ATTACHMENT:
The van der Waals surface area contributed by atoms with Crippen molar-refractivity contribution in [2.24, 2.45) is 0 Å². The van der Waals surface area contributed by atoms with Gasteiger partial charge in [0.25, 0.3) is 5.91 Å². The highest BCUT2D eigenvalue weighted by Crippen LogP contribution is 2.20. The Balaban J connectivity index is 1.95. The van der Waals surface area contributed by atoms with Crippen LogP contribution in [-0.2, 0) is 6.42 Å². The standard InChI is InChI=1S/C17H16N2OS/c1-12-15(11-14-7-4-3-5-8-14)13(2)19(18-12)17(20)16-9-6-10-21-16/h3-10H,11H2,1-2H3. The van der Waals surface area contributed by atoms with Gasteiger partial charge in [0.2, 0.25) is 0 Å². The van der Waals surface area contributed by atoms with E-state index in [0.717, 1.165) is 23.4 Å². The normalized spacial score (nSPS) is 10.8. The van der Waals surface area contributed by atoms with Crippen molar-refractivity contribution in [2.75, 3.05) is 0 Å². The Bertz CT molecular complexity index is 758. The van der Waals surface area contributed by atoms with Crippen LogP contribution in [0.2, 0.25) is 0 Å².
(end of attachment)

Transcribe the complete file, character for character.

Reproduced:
The van der Waals surface area contributed by atoms with Crippen molar-refractivity contribution in [2.24, 2.45) is 0 Å². The van der Waals surface area contributed by atoms with Gasteiger partial charge in [0.25, 0.3) is 5.91 Å². The highest BCUT2D eigenvalue weighted by Crippen LogP contribution is 2.20. The Balaban J connectivity index is 1.95. The van der Waals surface area contributed by atoms with Crippen LogP contribution in [-0.2, 0) is 6.42 Å². The standard InChI is InChI=1S/C17H16N2OS/c1-12-15(11-14-7-4-3-5-8-14)13(2)19(18-12)17(20)16-9-6-10-21-16/h3-10H,11H2,1-2H3. The van der Waals surface area contributed by atoms with Gasteiger partial charge in [0.2, 0.25) is 0 Å². The van der Waals surface area contributed by atoms with E-state index in [0.717, 1.165) is 23.4 Å². The normalized spacial score (nSPS) is 10.8. The van der Waals surface area contributed by atoms with Crippen molar-refractivity contribution in [2.75, 3.05) is 0 Å². The Bertz CT molecular complexity index is 758. The van der Waals surface area contributed by atoms with Crippen LogP contribution in [0.2, 0.25) is 0 Å².